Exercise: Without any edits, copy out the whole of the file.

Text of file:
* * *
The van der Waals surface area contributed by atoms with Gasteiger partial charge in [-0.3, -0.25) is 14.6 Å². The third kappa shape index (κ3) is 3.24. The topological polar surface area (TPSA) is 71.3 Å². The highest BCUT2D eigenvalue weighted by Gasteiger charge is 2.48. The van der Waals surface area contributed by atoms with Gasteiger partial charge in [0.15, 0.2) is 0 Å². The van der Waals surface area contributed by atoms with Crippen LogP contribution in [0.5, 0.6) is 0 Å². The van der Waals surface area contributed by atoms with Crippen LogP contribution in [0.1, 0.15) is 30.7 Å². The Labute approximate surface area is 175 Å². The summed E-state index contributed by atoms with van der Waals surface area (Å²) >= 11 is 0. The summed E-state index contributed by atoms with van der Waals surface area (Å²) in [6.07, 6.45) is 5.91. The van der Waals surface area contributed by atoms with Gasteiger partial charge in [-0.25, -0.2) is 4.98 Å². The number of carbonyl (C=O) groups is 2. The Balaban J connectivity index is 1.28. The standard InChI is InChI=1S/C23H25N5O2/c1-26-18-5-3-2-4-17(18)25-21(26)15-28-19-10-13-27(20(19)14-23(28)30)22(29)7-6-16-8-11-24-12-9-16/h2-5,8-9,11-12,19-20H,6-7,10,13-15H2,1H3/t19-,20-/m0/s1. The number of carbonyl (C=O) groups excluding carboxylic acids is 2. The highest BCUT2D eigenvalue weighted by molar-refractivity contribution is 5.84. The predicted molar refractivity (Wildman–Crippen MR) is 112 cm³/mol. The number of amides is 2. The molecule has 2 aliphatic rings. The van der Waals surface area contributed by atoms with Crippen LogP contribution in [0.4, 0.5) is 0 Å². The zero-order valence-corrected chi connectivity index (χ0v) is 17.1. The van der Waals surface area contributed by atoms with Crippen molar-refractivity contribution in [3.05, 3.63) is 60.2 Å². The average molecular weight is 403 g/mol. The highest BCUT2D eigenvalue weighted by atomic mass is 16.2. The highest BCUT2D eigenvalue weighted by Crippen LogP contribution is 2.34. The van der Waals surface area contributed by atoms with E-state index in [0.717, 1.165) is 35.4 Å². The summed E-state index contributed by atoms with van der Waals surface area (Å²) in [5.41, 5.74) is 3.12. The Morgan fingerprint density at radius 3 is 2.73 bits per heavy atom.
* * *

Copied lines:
The van der Waals surface area contributed by atoms with Gasteiger partial charge in [-0.3, -0.25) is 14.6 Å². The third kappa shape index (κ3) is 3.24. The topological polar surface area (TPSA) is 71.3 Å². The highest BCUT2D eigenvalue weighted by Gasteiger charge is 2.48. The van der Waals surface area contributed by atoms with Gasteiger partial charge in [0.15, 0.2) is 0 Å². The van der Waals surface area contributed by atoms with Crippen LogP contribution in [0.5, 0.6) is 0 Å². The van der Waals surface area contributed by atoms with Crippen LogP contribution in [0.1, 0.15) is 30.7 Å². The Labute approximate surface area is 175 Å². The summed E-state index contributed by atoms with van der Waals surface area (Å²) >= 11 is 0. The summed E-state index contributed by atoms with van der Waals surface area (Å²) in [6.07, 6.45) is 5.91. The van der Waals surface area contributed by atoms with Gasteiger partial charge in [-0.25, -0.2) is 4.98 Å². The number of carbonyl (C=O) groups is 2. The Balaban J connectivity index is 1.28. The standard InChI is InChI=1S/C23H25N5O2/c1-26-18-5-3-2-4-17(18)25-21(26)15-28-19-10-13-27(20(19)14-23(28)30)22(29)7-6-16-8-11-24-12-9-16/h2-5,8-9,11-12,19-20H,6-7,10,13-15H2,1H3/t19-,20-/m0/s1. The number of carbonyl (C=O) groups excluding carboxylic acids is 2. The highest BCUT2D eigenvalue weighted by molar-refractivity contribution is 5.84. The predicted molar refractivity (Wildman–Crippen MR) is 112 cm³/mol. The number of amides is 2. The molecule has 2 aliphatic rings. The van der Waals surface area contributed by atoms with Crippen LogP contribution in [0.4, 0.5) is 0 Å². The zero-order valence-corrected chi connectivity index (χ0v) is 17.1. The van der Waals surface area contributed by atoms with Crippen molar-refractivity contribution in [3.05, 3.63) is 60.2 Å². The average molecular weight is 403 g/mol. The highest BCUT2D eigenvalue weighted by atomic mass is 16.2. The highest BCUT2D eigenvalue weighted by Crippen LogP contribution is 2.34. The van der Waals surface area contributed by atoms with E-state index in [0.717, 1.165) is 35.4 Å². The summed E-state index contributed by atoms with van der Waals surface area (Å²) in [5.41, 5.74) is 3.12. The Morgan fingerprint density at radius 3 is 2.73 bits per heavy atom.